Close but no cigar: New Paltz school budget fails by 18 votes

Dominick Profaci. (Photo by Lauren Thomas)

Despite majority support at the polls, New Paltz’s school budget still failed Tuesday night – a mere 18 votes away from getting the 60 percent super majority needed to pass a budget above the state tax cap.

When it came to whether or not they supported the $50.31 million budget, 1,726 voters said they did and 1,180 said they did not. That meant only 59.39 percent of voters supported raising the tax levy by 4.4 percent next year.

“It did not pass,” Superintendent Maria Rice explained.

Voters did opt to allow the district to buy $339,000 worth of buses by a slim margin. Of those who voted Tuesday, 1,426 supported the buses and 1,373 did not.

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In a crowded school board race featuring no incumbents at all, voters went this way:

– Dominick Profaci received 1,776 votes.
– Ruth Quinn received 1,641 votes.
– Brian Cournoyer received 1,497 votes.
– Tanya Marquette received 961 votes.
– Marvin Birnbaum received 575 votes.
– Julie Tresco received 568 votes.

Former school board President Don Kerr got two write-in votes.

According to Board of Education President Patrick Rausch, Profaci will be sworn in Wednesday for having been the highest vote getter. He replaces Barbara Carroll, who was an appointee serving out Kerr’s term.

Profaci said he was glad to have won the support of the public and said he thought he could get along with both Quinn and Cournoyer as board colleagues. “I think the three candidates who were chosen were excellent choices by the community,” he said.

However, both he and fellow board member-elect Cournoyer said the failure of the budget – especially by only 18 votes – made the night one of mixed emotions.

“Honestly the most important thing in this election, to me, was for the budget to pass. I’m just very upset that it went down by such a small margin,” Cournoyer said. “I’m really just very upset about the budget. I don’t know what’s going to happen from here. I know the board will have to come back with a second budget and be able to pass that one.

“It didn’t fail by a wide margin. I’d just like to state for the record that the 60 percent super majority rule is undemocratic. It allows the minority to rule, and that’s not how democracy works.”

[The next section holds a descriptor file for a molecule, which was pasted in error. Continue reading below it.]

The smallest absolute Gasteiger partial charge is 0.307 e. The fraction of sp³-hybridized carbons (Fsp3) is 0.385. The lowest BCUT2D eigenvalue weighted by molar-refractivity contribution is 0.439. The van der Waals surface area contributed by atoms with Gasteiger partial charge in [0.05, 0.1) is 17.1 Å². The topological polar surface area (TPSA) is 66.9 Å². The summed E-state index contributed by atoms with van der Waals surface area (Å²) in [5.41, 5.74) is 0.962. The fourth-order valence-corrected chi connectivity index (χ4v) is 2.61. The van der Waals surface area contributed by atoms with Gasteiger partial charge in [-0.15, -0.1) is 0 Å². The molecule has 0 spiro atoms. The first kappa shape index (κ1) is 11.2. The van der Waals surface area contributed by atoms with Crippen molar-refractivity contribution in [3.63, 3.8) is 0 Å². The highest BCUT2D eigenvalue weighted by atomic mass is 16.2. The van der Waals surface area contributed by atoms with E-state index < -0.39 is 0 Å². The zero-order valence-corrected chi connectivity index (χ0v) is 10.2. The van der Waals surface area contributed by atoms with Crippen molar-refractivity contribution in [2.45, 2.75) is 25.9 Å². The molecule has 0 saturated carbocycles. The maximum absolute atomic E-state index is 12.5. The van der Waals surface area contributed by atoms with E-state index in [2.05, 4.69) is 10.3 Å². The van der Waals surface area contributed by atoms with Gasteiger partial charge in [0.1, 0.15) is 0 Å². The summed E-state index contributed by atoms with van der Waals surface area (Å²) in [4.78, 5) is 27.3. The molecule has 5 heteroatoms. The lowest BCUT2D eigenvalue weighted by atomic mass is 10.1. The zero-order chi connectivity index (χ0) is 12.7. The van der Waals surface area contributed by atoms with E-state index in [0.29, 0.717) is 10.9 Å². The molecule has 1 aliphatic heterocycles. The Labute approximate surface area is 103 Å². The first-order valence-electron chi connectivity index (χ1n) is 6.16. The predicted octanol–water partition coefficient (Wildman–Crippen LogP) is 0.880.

So what happens next? Voters will have to return to the polls for Round Two in late June. As for what budget they’ll see on that ballot, that’s less clear.

“We have to regroup, and we have to decide what we’re going to do,” said Rausch, the school board president.

In preparing the $50.31 million budget with that 4.4 percent tax levy increase, the New Paltz Board of Education also came up with an alternate budget that did meet the tax cap mandate. New Paltz’s legal limit, after exemptions, is a 3.4 percent tax levy increase.

When asked if the school board would simply revert to that 3.4 percent budget – which would only need 50 percent voter approval to pass – Rausch said it wasn’t that simple. “It’s not automatic. The board would have to discuss,” he said.

Superintendent Rice will come back to the board with her recommendation. Board members would then have to decide if they’d follow or reject that advice.

For more about the fallout of the failed budget, check out next week’s edition.

There are 29 comments

  1. na

    Why do people think the only way for the district to acquire money is by the public voting to tax a minority of property owners.

    There’s no law prohibiting each parent from writing out a check to the district for an extra few thousand. So why don’t they? Don’t they care about their kids?

    1. Mike

      Why do Seniors think the only way to get their medicine is through Medicaid? Why don’t they just write a check for a few extra thousand and get the drugs they need. Don’t they care about their health?

      1. Jim M.

        Medicaid Mike? First of all, seniors use Medicare, which they and all of us pay for through deductions from our paychecks. Do you not think they should be allowed to use a service they’ve paid for? Or perhaps you prefer that this money be diverted to foreign aid, or to support illegal aliens — something warm and fuzzy like that?

        Get your facts straight.

        Second, the kids here are doing pretty darn good. And taxpayers are doing enough to give them a basic education, which in my opinion fulfills any social responsibility. If parents want extras — like expensive sports programs, art programs — then yes, they should pay separately for that. Seniors and people who choose not to have kids should not be forced to pay for these extras.

        1. Mike

          You are correct, I had Medicaid/Medicare mixed up. I have no idea what that has to do with foreign aid and illegal aliens.

          Regarding the kids, I would like something better than “pretty darn good”. I’m looking for excellent. Parents aren’t asking for extras — the proposed budget already included substantial cuts to programs and staff. We’re already accepting less.

          A substantial majority of voters wanted this budget and their not going to get it. That’s the real shame.

          1. Jim M.

            “You are correct, I had Medicaid/Medicare mixed up. I have no idea what that has to do with foreign aid and illegal aliens.”

            Mike, it has everything to do with the issue. You seem to despise the fact that some seniors are receiving medicine through a program they paid for (and some do not even receive the medicines they require, because Medicare won’t pay for them).

            Your attitude suggests that we should just pump money into a government and expect nothing back, just keep on paying more taxes for things like schools.